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Roadmap for Performing Surgery During COVID-19

Updated guidelines focus on providing patients with needed surgical care.

Published: August 17, 2020

INCREASED CAPACITY INCREASED CAPACITY Surgery centers can take on more outpatient procedures to free up hospital ORs for complex cases.

As the coronavirus surges in parts of the nation, several national healthcare organizations have teamed up to ensure health systems continue to perform essential surgeries and remain prepared to treat patients hospitalized with COVID-19. The Association of periOperative Registered Nurses (AORN), American College of Surgeons (ACS), American Society of Anesthesiologists (ASA) and American Hospital Association (AHA) released a roadmap for providing safe surgical care in areas of the country hit hard by the pandemic.

The joint statement builds on the organizations' roadmap for resuming elective surgeries released on April 17. In the new guidance, the organizations stress:

  • Regional cooperation among facilities to address capacity and new patient needs to ensure there are enough ICU and non-ICU beds, PPE, testing supplies, ventilators and trained staff to treat all non-elective patients without resorting to a crisis standard of care. The organizations encourage daily forecasting of COVID-19 demand on all resources for determining the ability to add non-COVID-19 cases. In addition, they encourage hospitals, professional societies and government agencies to work together to ensure adequate supplies of vital equipment and medications.
  • Use of available COVID-19 testing for patients and staff, and implementation of a policy addressing requirements and frequency for patient and staff testing in accordance with current CDC guidelines.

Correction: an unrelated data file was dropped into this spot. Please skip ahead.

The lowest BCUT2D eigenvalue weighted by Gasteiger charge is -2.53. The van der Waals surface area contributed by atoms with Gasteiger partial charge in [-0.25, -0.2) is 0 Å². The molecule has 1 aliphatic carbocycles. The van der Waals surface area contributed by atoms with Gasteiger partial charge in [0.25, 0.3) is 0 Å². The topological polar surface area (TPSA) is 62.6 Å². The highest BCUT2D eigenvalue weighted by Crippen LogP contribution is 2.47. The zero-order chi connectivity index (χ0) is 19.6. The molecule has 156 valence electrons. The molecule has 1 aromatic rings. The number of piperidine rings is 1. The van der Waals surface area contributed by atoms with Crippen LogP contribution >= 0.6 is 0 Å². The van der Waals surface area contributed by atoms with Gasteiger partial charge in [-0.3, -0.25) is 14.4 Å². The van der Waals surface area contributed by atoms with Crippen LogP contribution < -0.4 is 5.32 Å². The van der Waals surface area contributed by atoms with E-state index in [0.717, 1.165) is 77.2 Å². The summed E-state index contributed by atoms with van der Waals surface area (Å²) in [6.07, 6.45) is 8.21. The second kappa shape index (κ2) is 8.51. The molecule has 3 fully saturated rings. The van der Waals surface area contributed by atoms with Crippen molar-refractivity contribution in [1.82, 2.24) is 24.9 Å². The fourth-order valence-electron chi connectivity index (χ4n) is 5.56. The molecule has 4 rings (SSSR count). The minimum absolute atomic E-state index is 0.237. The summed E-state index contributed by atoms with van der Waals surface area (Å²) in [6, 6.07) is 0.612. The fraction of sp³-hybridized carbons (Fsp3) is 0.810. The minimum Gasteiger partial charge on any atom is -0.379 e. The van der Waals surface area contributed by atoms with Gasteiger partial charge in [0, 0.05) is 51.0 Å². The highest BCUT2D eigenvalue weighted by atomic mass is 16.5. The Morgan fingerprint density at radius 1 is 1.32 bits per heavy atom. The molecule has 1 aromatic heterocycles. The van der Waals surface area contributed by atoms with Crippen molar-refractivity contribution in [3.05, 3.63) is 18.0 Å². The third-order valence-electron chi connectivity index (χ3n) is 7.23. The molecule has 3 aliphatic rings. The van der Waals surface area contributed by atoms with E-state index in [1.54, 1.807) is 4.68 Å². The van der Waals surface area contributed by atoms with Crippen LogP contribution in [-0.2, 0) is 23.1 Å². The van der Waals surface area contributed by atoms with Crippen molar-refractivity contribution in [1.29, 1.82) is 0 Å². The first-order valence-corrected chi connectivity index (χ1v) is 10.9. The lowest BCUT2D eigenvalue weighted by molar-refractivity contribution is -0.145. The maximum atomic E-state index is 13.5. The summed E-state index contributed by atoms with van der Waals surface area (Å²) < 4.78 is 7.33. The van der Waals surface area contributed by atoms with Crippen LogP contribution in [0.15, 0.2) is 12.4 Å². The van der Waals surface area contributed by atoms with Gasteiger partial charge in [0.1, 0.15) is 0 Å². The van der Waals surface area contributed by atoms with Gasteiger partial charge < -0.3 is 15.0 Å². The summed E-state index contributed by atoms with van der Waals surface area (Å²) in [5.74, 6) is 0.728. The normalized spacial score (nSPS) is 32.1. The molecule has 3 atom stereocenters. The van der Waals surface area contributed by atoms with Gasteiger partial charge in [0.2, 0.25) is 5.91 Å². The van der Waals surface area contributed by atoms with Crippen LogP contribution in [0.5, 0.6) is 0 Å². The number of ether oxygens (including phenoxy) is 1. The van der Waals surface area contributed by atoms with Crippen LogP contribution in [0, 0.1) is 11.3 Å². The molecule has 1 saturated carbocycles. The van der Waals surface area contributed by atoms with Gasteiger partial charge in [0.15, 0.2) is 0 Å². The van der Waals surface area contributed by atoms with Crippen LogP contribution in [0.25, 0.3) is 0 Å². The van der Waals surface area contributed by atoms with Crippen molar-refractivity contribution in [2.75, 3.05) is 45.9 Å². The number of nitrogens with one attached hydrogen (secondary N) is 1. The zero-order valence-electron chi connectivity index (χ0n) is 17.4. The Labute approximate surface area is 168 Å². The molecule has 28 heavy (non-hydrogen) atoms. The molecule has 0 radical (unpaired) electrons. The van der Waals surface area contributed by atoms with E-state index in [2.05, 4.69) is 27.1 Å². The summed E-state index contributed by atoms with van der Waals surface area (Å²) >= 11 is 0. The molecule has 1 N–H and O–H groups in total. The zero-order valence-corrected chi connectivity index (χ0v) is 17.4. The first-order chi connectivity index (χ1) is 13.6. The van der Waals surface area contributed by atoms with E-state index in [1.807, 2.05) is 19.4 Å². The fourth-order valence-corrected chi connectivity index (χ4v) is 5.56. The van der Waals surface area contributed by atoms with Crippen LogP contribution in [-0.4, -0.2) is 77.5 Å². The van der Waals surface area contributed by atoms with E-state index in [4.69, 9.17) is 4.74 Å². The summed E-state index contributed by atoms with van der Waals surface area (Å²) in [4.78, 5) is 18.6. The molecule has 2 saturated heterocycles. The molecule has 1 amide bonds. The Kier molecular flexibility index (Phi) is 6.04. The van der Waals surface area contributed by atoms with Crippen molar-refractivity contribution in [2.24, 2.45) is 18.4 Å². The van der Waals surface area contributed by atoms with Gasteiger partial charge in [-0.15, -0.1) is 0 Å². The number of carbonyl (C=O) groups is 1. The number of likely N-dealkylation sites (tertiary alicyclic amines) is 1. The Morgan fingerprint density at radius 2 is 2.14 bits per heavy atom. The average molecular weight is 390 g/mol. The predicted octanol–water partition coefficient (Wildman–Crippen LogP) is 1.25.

• Facilities without adequate PPE and surgical supplies appropriate to the number and type of procedures to be performed should not schedule non-emergent surgeries.
  • Establishment of case prioritization policy committees consisting of surgery, anesthesia and nursing leadership that develop appropriate strategies to address immediate patient needs.
  • Adoption of policies addressing care issues specific to COVID-19 and postponement of surgical scheduling.
  • Frequent reevaluation and reassessment of policies and procedures based on COVID-19 related data, resources, testing and other clinical information.
  • Implementation of face covering and social distancing policies for staff, patients and patient visitors in non-restricted areas in the facility that meet current local and national recommendations for community isolation practices.

The guidance also suggests hospitals partner with surgery centers to expand surgical capacity. "Many patients see ASCs as the provider of choice for surgery, as they are aware that COVID-19 patients have not been cared for in these facilities," says AORN CEO and Executive Director Linda Groah, MSN, RN, CNOR, NEA-BC, FAAN. "The potential for expanding the capacity in the ASC allows complex procedures to be performed in hospital operating rooms."

"As part of moving cases to ASCs, it is encouraged that waivers be addressed allowing ASCs to increase the average length of stay for postoperative patients," adds Ms. Groah. "This will be dependent on having the appropriate staff to care for patients."

Joe Paone

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